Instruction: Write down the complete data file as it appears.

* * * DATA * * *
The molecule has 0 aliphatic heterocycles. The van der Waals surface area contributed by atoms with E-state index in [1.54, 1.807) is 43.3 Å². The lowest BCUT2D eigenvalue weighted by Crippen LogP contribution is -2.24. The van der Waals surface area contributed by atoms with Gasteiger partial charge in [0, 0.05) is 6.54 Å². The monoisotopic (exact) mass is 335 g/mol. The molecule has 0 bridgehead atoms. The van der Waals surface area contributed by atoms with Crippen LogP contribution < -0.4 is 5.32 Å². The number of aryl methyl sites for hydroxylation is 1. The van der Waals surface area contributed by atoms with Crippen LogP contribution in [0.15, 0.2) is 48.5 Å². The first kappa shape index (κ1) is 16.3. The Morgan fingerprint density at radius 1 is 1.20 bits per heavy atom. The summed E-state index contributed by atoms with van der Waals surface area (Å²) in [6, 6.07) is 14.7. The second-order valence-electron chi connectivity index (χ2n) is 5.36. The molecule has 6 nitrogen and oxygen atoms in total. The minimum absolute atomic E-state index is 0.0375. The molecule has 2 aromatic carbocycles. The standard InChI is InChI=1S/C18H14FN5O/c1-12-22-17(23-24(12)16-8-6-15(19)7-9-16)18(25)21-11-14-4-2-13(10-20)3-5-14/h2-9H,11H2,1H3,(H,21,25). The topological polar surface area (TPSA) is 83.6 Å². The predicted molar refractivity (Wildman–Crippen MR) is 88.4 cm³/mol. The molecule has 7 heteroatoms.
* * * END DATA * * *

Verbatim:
The molecule has 0 aliphatic heterocycles. The van der Waals surface area contributed by atoms with E-state index in [1.54, 1.807) is 43.3 Å². The lowest BCUT2D eigenvalue weighted by Crippen LogP contribution is -2.24. The van der Waals surface area contributed by atoms with Gasteiger partial charge in [0, 0.05) is 6.54 Å². The monoisotopic (exact) mass is 335 g/mol. The molecule has 0 bridgehead atoms. The van der Waals surface area contributed by atoms with Crippen LogP contribution < -0.4 is 5.32 Å². The number of aryl methyl sites for hydroxylation is 1. The van der Waals surface area contributed by atoms with Crippen LogP contribution in [0.15, 0.2) is 48.5 Å². The first kappa shape index (κ1) is 16.3. The Morgan fingerprint density at radius 1 is 1.20 bits per heavy atom. The summed E-state index contributed by atoms with van der Waals surface area (Å²) in [6, 6.07) is 14.7. The second-order valence-electron chi connectivity index (χ2n) is 5.36. The molecule has 6 nitrogen and oxygen atoms in total. The minimum absolute atomic E-state index is 0.0375. The molecule has 2 aromatic carbocycles. The standard InChI is InChI=1S/C18H14FN5O/c1-12-22-17(23-24(12)16-8-6-15(19)7-9-16)18(25)21-11-14-4-2-13(10-20)3-5-14/h2-9H,11H2,1H3,(H,21,25). The topological polar surface area (TPSA) is 83.6 Å². The predicted molar refractivity (Wildman–Crippen MR) is 88.4 cm³/mol. The molecule has 7 heteroatoms.